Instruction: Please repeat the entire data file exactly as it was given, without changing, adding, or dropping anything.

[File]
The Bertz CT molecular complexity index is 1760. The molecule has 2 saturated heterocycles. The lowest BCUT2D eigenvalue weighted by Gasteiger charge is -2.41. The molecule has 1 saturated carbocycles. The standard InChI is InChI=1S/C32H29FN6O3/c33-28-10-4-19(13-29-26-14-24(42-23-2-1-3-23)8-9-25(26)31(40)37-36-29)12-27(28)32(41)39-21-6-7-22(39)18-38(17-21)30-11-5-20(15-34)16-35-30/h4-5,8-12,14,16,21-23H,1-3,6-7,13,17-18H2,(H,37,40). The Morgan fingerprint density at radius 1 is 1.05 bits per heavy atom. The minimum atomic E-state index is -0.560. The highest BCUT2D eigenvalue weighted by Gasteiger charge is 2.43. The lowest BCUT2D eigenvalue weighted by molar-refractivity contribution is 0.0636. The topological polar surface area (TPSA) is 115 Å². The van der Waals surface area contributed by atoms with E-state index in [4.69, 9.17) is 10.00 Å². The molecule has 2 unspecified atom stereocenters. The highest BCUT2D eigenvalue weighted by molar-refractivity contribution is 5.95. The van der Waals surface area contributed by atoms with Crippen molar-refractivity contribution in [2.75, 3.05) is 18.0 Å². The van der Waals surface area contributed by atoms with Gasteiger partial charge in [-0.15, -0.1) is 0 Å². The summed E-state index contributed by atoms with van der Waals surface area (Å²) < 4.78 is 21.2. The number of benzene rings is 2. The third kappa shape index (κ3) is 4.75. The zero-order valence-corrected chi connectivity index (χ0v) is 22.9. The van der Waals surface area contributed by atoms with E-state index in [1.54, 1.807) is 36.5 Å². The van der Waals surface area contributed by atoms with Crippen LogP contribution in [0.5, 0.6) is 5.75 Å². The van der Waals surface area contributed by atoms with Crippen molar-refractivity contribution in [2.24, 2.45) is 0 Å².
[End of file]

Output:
The Bertz CT molecular complexity index is 1760. The molecule has 2 saturated heterocycles. The lowest BCUT2D eigenvalue weighted by Gasteiger charge is -2.41. The molecule has 1 saturated carbocycles. The standard InChI is InChI=1S/C32H29FN6O3/c33-28-10-4-19(13-29-26-14-24(42-23-2-1-3-23)8-9-25(26)31(40)37-36-29)12-27(28)32(41)39-21-6-7-22(39)18-38(17-21)30-11-5-20(15-34)16-35-30/h4-5,8-12,14,16,21-23H,1-3,6-7,13,17-18H2,(H,37,40). The Morgan fingerprint density at radius 1 is 1.05 bits per heavy atom. The minimum atomic E-state index is -0.560. The highest BCUT2D eigenvalue weighted by Gasteiger charge is 2.43. The lowest BCUT2D eigenvalue weighted by molar-refractivity contribution is 0.0636. The topological polar surface area (TPSA) is 115 Å². The van der Waals surface area contributed by atoms with E-state index in [4.69, 9.17) is 10.00 Å². The molecule has 2 unspecified atom stereocenters. The highest BCUT2D eigenvalue weighted by molar-refractivity contribution is 5.95. The van der Waals surface area contributed by atoms with Crippen molar-refractivity contribution in [2.75, 3.05) is 18.0 Å². The van der Waals surface area contributed by atoms with Gasteiger partial charge in [-0.15, -0.1) is 0 Å². The summed E-state index contributed by atoms with van der Waals surface area (Å²) < 4.78 is 21.2. The number of benzene rings is 2. The third kappa shape index (κ3) is 4.75. The zero-order valence-corrected chi connectivity index (χ0v) is 22.9. The van der Waals surface area contributed by atoms with E-state index in [1.54, 1.807) is 36.5 Å². The van der Waals surface area contributed by atoms with Crippen LogP contribution in [0.5, 0.6) is 5.75 Å². The van der Waals surface area contributed by atoms with Crippen molar-refractivity contribution in [2.24, 2.45) is 0 Å².